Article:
Fourth, I could envision the Mayor’s staff arguing that Mayor Brown has broad power as the city’s executive to take emergency action when called for. There’s a major problem with such a claim. The only emergency powers a mayor is given in the City Charter and City Code that he or she can exercise unilaterally are the authority to order the emergency hiring of police officers (City Charter Section C-13-12), and to declare “the temporary closing of streets”(Section 413-34 of the City Code).
And, the only provision contained in either the City Charter or City Code pertaining to a mayor’s authority in response to a public health emergency does not appear to pertain to the current situation with e-cigarettes. Entitled “Proclamation to close public entertainment establishments,” Section 158-20 of the City Code:
(a) requires the Mayor to work in tandem with the Health Commissioner, and to issue orders as recommended, in writing by said commissioner;
(b) relates specifically to “the spread of any infectious or contagious disease”; and,
(c) limits the emergency measures to be taken to the “closing of all theaters and other similar places of public entertainment and all gatherings or assemblies of persons for any purpose.” [See City Code, Section 158-20.]
From the various statements issued by federal and state health officials, we are not dealing here with an infectious or contagious disease. And, if we were, common sense would strongly suggest that an urgent health emergency would mandate the immediate suspension of the SALE of vaping products at EXISTING vape shops, not simply a moratorium on the opening of any new vaping establishments.
Fifth, Neither Mayor Brown’s September 6th press release, nor the Feroleto resolution, addresses the steps the City of Buffalo is willing to take if the six-month research effort called for in Mr. Feroleto’s resolution leads to a conclusion that electronically-delivered nicotine presents a severe health risk to city residents. [Note: I find it a bit odd that the resolution adopted by the Common Council instructs the City of Buffalo Law Department –rather than individuals with medical expertise – to perform the investigation.] If the results are dire, I hope that Buffalo’s elected officials (and, Department of Law) will conscientiously consider the following options:
(1) “Exclusionary zoning”. In my opinion, the Common Council has the authority to amend the Green Code/UDO to prohibit vaping establishments throughout the entire city, or to restrict such operations to very limited area of the city, if the scientific facts demonstrate that the existence of vape shops present a significant health risk to Buffalonians. Although an established legal theory – exclusionary zoning – prohibits a municipality from using zoning laws to keep lower and middle socioeconomic groups out [see Berenson v. Town of New Castle, 38 NY2d 102], a city may rationally exercise its police powers (of which zoning is one) to exclude certain commercial or industrial activities in order to protect the public’s health and well-being and promote the interests of the community as a whole. [See, for example, Gernatt Asphalt Products v. Town of Sardinia, 87 NY2d 668.]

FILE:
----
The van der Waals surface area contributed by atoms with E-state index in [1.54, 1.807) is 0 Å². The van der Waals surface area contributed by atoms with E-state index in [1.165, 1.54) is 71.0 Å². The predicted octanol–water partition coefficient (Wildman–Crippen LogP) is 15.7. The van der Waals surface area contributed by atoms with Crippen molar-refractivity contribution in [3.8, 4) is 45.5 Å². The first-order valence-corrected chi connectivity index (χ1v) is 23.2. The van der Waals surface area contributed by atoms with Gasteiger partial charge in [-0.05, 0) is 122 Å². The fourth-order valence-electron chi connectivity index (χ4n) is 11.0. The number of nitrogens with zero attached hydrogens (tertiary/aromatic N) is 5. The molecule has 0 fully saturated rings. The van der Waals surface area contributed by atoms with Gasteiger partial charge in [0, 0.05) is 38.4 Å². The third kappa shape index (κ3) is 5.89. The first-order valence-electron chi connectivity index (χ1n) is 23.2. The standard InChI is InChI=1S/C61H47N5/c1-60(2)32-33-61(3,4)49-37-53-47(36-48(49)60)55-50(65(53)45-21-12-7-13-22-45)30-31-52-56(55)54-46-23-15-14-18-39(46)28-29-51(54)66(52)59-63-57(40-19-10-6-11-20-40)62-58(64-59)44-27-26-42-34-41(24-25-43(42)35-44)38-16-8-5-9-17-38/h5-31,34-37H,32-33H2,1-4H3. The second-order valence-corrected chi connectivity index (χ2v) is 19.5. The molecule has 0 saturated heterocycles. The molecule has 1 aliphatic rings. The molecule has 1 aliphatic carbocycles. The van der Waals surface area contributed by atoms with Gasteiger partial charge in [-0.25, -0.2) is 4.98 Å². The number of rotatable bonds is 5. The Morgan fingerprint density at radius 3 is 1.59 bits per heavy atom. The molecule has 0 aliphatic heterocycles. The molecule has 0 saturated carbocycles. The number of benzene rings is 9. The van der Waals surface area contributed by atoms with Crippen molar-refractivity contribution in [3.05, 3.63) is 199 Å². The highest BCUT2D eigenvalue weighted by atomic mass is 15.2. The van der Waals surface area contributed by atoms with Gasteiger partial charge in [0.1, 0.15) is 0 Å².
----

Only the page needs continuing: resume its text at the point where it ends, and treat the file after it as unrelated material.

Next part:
(2). “Amortization period” to phase out existing vape shops. If the Common Council were to amend the Green Code to prohibit vape shops, the existing e-cigarette establishments would become “nonconforming uses,” that is, a use that was lawfully established prior to the zoning amendment, but no longer conforms to the zoning code. Our state’s highest court has repeatedly confirmed a municipality’s authority to phase out nonconforming uses through a mechanism called (somewhat misleadingly) an “amortization period.” Under this principle, the City of Buffalo could grant existing vape shops a reasonable period of time to phase out operations as each proprietor sees fit. It would, in effect, grant e-cigarette establishments a “grace period” and, theoretically, a fair opportunity to recoup their investment.
Note: The validity of an amortization period depends on its reasonableness, but the courts have not provided a fixed formula for determining what constitutes a reasonable period. Instead, they have held that an amortization period is presumed valid, and placed a heavy burden on the owner of the nonconforming use to overcome the presumption by demonstrating “that the loss suffered is so substantial that it outweighs the public benefit to be gained by the exercise of the police power.” [See, Village of Valatie v. Smith, 83 NY2d 396.]
In other word, our Common Councilmembers and Mayor will have to give substantially more thought to their next actions regarding the future of vape shops in Buffalo than was apparent in the decision to issue a six-month moratorium on the approval of special use permits.
With all due respect,